Colorado State Patrol troopers are experimenting with new technology that is aimed at detecting the presence of marijuana in drivers. After getting arrested on suspicion of driving while high, some Colorado DUI suspects are also being asked "Would you like to be a volunteer in our DUI marijuana pilot program?"
As a Denver DUI defense attorney, I recommend that you answer "No thank you."
The State Patrol is testing these devices in the hopes that they can determine whether someone was driving while high. To be clear, this technology is experiemental and is not scientifically valid. You can tell because Colorado courts have not ruled this evidence to be admissible in jury trials. A similar roadside breathalyzer test for alcohol is also considerd not scientifically reliable and should also be refused by those who are accused of driving under the influence of alcohol.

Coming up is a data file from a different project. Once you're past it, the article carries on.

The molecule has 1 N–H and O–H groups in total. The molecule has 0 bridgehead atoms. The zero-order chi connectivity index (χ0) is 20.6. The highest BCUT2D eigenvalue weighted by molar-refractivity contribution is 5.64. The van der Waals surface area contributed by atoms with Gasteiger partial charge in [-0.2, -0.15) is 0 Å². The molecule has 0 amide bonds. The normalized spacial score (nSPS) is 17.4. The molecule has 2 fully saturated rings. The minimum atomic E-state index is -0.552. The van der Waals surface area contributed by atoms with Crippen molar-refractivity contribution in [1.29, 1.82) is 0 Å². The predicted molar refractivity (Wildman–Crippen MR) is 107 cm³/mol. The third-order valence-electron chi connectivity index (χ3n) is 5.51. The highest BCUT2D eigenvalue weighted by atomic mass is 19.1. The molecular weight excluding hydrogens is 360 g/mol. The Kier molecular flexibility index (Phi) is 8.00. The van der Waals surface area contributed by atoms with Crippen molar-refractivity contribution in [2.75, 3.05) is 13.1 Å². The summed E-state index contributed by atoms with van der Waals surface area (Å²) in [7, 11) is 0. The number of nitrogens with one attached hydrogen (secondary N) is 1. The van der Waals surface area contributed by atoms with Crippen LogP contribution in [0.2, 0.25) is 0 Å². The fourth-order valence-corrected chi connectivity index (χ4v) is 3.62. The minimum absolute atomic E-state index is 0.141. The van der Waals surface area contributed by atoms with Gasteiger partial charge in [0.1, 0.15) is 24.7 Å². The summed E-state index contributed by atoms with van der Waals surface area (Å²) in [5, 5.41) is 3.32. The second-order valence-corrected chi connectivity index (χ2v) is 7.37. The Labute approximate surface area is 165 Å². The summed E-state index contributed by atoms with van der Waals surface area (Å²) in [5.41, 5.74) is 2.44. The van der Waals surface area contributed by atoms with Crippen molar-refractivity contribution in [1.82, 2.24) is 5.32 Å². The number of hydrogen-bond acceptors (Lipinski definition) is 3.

This new marijuana program began in March and is trying out five devices. The technology uses a driver's saliva in an attempt to determine whether there are drugs in his or her system and to measure the amount. The Colorado legislature has determined that the legal limit for impairment by marijuana is 5 nanograms of active THC in the blood, although that limit is a presumption only and Colorado DUI lawyers have challenged it in court.
Studies have yet to conclude that marijuana legalization has increased impaired driving.